There was a time when I didn't spend extra time on studying and reading after work.
Part of me wanted to make a difference, but I ended up stucking in a rut with nothing changed whatsoever. So I've decided to jump out of the comfort zone, and try something new.
I took a new job in a new city. Everything was new to me, from colleges and company's culture to my duties and responsibilities of the position. I need to learn everything from scratch, which was not easy.
My friend asked me, "are you stressed?"
"Yep", I said.
-"That's how you make progress."
That's my aha moment. Yeah, maybe it's a good thing.
So I started to realize and see the positive effects I've been benefiting already while taking new challenges.
If you want to make improvement every day, make sure you try and hold on to the following three tips.
Set practical goals
A life lack of goals and plans in a long term will only undermine your mental and physical well-beings since you'll eventually get bored, anxious and depressed of the same lifestyle day after day.
So set some goals in your life, and more importantly, practical goals.
Even if you fail to achieve your goal sometimes, the effort you've channeled during the process is the strongest evidence of self-improvement.
Continuous improvement requires more than just a strong willpower.
The best way to make progress every day is the one that can keep yourself motivated all the time so that you make improvement out of a force of habit.
You can achieve that by rewarding yourself every time you reach a goal.
Say you've exercised for 21 consecutive days. Why not share such a great news with your friends?
I'm sure your friends would be happy for you, and that will once again motivate you to stick to your fitness goal and make further progress.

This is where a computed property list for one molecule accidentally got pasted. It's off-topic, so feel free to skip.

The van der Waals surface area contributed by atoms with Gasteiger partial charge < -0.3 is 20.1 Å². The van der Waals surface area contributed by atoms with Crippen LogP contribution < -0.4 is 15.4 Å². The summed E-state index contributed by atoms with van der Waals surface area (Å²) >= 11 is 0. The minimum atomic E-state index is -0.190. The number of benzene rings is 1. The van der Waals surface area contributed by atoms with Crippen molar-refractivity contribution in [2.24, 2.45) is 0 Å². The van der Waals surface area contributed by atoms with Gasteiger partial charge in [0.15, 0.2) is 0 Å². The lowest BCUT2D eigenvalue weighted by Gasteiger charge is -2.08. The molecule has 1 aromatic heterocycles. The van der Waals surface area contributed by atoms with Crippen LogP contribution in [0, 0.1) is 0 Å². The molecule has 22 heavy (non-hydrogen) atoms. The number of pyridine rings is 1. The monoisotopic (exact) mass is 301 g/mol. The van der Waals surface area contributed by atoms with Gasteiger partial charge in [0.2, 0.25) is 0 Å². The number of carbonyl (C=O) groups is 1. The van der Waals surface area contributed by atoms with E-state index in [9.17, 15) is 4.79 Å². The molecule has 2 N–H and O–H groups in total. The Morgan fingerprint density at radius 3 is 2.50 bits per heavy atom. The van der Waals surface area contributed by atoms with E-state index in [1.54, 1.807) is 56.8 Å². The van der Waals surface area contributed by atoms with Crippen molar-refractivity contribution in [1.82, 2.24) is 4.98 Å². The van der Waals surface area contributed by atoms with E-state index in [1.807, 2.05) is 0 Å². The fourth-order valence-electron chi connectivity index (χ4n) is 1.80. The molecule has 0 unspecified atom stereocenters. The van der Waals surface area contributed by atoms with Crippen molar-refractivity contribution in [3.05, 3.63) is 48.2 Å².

It doesn't matter how small a reward it is, the point is to stay motivated beyond hitting the finish line. That's how you become a better version of yourself.
Use fragmented time to learn
I read for at least 30 mins every day in the morning since Jan this year.
One day, as I was doing some cleaning, and I suddenly noticed the books being in the same place since the very first day I had bought them.
So I thought, since I've bought them, I might as well read them.
Then I did, reading a bit every day.
Later...I just get addicted to it. Like I'd feel something lost if I fail to read today. I never find it difficult to maintain this routine. After all, it's only a 30-min reading. So I read with 30-min joy.
Often times, when you invest less time in one thing, you're less likely to get bored and tired.
The Swiss Cheese Method invented by Alan Lakein, an American author on personal time management, proposed the theory to tackle a big task by taking small and random bites of it.
Say you need 20 mins to write a project proposal, but now you only have 15 mins left before lunch.
If you hesitate and choose to do it in the afternoon, then you'll waste the 15 mins.
However, if you make use of the 15 mins to finish most of your proposal, you only need to spare 5 mins later.
Fragmented time is valuable and mostly ignored.
However, you don't necessarily need a big chunk of time for an overwhelming task. What matters the most is to get started and keep coming back for it.
Every little effort counts if you "do it now" rather than "do it later".